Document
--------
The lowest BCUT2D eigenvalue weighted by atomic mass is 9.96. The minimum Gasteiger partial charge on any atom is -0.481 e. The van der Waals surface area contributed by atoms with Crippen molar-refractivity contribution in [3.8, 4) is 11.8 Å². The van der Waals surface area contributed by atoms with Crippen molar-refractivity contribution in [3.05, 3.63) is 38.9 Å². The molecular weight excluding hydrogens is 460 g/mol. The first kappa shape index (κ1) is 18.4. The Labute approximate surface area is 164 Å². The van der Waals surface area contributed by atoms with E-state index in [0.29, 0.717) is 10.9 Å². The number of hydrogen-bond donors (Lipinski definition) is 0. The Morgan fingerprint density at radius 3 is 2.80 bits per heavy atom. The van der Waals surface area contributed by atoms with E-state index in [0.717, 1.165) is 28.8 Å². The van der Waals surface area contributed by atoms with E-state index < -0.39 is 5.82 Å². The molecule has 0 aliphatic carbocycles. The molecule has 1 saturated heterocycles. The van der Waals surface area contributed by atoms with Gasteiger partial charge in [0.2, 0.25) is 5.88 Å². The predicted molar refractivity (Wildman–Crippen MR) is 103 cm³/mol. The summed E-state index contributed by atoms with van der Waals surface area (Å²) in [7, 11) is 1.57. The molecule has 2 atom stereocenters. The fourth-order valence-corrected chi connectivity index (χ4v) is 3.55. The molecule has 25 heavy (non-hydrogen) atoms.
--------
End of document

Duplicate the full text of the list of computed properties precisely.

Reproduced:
The lowest BCUT2D eigenvalue weighted by atomic mass is 9.96. The minimum Gasteiger partial charge on any atom is -0.481 e. The van der Waals surface area contributed by atoms with Crippen molar-refractivity contribution in [3.8, 4) is 11.8 Å². The van der Waals surface area contributed by atoms with Crippen molar-refractivity contribution in [3.05, 3.63) is 38.9 Å². The molecular weight excluding hydrogens is 460 g/mol. The first kappa shape index (κ1) is 18.4. The Labute approximate surface area is 164 Å². The van der Waals surface area contributed by atoms with E-state index in [0.29, 0.717) is 10.9 Å². The number of hydrogen-bond donors (Lipinski definition) is 0. The Morgan fingerprint density at radius 3 is 2.80 bits per heavy atom. The van der Waals surface area contributed by atoms with E-state index in [0.717, 1.165) is 28.8 Å². The van der Waals surface area contributed by atoms with E-state index < -0.39 is 5.82 Å². The molecule has 0 aliphatic carbocycles. The molecule has 1 saturated heterocycles. The van der Waals surface area contributed by atoms with Gasteiger partial charge in [0.2, 0.25) is 5.88 Å². The predicted molar refractivity (Wildman–Crippen MR) is 103 cm³/mol. The summed E-state index contributed by atoms with van der Waals surface area (Å²) in [7, 11) is 1.57. The molecule has 2 atom stereocenters. The fourth-order valence-corrected chi connectivity index (χ4v) is 3.55. The molecule has 25 heavy (non-hydrogen) atoms.